There are 120 species of leaf-footed bugs found within the U.S. and Canada, though they are much more common in the southern portion of the States. Most range in size from about one-half inch to one inch in length and black or brown in color, though a few species are larger or have a pale stripe across their back. Many species have the lower part of their hind legs expanded and leaf-like in appearance, prompting the name “leaf-footed bug.”
Leaf-bugs are rather long bodied and have relatively long legs and antennae. Their head is narrow and small in relation to their body size. They have well-developed scent glands on each side of their body that produces a pungent smell similar to that of a stink bug.
Leaf-footed bugs lay their eggs on their host plant. In some species, the eggs are cylindrical and flat on the ends, like small kegs. The immature bugs, or nymphs, are much like the adults in form but do not have wings and are often brightly colored with red, yellow, white and black markings. They prefer to feed in groups and often 10 to 15 may be found feeding at a site.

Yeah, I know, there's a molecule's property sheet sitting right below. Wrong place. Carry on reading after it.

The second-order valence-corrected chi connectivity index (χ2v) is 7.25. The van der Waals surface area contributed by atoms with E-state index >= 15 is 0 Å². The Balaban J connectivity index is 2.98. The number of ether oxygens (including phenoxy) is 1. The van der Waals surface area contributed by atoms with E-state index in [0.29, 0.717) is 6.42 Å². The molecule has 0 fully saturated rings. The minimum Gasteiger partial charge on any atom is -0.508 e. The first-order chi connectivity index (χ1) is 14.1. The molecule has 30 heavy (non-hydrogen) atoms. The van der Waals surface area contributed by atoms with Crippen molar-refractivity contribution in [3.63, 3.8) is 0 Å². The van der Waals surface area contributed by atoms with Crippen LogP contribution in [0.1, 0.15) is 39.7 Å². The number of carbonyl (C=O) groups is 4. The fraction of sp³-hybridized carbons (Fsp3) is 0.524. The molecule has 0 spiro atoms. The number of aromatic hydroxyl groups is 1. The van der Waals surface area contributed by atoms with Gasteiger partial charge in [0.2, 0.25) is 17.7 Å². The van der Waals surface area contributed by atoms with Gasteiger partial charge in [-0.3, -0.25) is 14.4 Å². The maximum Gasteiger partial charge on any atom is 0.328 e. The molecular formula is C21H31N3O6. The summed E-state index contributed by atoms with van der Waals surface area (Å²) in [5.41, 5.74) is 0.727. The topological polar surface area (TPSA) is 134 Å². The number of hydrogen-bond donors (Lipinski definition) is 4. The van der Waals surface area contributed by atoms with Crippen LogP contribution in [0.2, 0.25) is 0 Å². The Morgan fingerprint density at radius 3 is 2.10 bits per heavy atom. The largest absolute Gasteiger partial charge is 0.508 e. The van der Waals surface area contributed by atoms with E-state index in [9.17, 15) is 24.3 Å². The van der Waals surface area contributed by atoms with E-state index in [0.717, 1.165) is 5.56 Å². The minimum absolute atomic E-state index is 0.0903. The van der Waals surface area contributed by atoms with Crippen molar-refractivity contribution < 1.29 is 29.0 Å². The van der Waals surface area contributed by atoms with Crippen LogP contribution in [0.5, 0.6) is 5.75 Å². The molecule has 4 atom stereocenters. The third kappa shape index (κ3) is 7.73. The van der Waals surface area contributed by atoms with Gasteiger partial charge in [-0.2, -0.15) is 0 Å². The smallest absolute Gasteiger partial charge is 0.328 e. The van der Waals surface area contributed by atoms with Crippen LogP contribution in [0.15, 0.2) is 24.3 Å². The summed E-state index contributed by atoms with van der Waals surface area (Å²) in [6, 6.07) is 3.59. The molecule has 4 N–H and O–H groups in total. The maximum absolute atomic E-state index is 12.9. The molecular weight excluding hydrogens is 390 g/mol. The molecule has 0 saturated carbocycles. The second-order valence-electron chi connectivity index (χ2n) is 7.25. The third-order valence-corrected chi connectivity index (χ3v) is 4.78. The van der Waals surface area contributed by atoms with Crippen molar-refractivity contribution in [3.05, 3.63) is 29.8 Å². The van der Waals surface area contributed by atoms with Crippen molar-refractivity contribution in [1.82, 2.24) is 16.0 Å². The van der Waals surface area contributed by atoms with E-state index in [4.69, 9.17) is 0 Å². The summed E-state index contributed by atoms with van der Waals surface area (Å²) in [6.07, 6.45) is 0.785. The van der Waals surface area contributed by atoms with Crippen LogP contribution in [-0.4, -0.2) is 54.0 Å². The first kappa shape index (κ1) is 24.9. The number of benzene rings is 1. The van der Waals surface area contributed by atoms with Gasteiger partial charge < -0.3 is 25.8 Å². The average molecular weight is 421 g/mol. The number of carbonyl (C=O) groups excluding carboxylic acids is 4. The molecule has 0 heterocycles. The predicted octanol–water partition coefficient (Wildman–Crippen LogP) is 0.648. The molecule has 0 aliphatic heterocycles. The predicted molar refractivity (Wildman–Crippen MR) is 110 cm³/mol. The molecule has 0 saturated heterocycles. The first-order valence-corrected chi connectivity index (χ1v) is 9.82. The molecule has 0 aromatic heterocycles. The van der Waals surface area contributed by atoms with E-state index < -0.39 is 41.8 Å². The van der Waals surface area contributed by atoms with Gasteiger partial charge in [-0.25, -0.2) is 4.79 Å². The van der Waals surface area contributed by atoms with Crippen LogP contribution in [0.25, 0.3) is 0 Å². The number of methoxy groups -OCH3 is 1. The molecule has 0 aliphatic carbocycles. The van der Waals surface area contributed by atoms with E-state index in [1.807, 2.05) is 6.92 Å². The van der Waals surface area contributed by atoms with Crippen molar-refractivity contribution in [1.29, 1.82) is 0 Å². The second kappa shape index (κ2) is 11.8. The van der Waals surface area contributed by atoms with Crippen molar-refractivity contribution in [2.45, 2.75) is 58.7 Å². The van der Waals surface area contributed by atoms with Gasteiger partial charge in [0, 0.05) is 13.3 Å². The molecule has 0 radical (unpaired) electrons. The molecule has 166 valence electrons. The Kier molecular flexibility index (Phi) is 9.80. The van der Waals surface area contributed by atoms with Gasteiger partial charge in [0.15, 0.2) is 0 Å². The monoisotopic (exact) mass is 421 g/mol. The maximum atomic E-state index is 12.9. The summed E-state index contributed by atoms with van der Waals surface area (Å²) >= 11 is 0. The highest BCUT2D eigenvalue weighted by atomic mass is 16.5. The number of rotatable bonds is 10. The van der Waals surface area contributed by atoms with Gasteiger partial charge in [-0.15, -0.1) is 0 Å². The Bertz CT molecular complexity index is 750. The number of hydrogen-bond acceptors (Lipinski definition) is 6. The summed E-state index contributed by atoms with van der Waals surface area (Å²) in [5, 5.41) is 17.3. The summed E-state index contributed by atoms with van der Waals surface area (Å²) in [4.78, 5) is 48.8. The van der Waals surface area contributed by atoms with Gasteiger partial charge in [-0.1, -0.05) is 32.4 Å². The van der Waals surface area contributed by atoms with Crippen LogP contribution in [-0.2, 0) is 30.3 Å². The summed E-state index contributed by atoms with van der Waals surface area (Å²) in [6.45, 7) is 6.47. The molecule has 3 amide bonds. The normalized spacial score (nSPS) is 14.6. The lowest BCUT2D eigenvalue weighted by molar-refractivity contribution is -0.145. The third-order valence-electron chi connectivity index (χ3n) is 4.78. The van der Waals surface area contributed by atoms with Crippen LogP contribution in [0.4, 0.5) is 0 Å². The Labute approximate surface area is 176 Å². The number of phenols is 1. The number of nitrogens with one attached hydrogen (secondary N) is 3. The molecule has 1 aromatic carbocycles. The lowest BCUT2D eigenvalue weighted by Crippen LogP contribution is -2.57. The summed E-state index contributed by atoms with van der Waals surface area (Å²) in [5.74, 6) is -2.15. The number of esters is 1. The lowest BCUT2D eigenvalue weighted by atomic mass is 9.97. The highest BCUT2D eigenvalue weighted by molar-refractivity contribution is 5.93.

In the southern part of their range, leaf-bugs may have two or three generations in a year. They are most active in late summer and fall. During the winter, they hide themselves in trash, plant debris, and other protected spaces. Leaf-footed bugs feed on a wide variety of host plants, including weeds, shrubs, and the tender tissue at the growing tips of tree branches. They are also found feeding on produce like tomatoes, corn, okra, pepper, potatoes, and various kinds of beans and peas (much to the frustration of their gardeners).
Look for leaf-footed bugs along roadsides and stream sides, in parks and meadows, and in your flower and vegetable garden.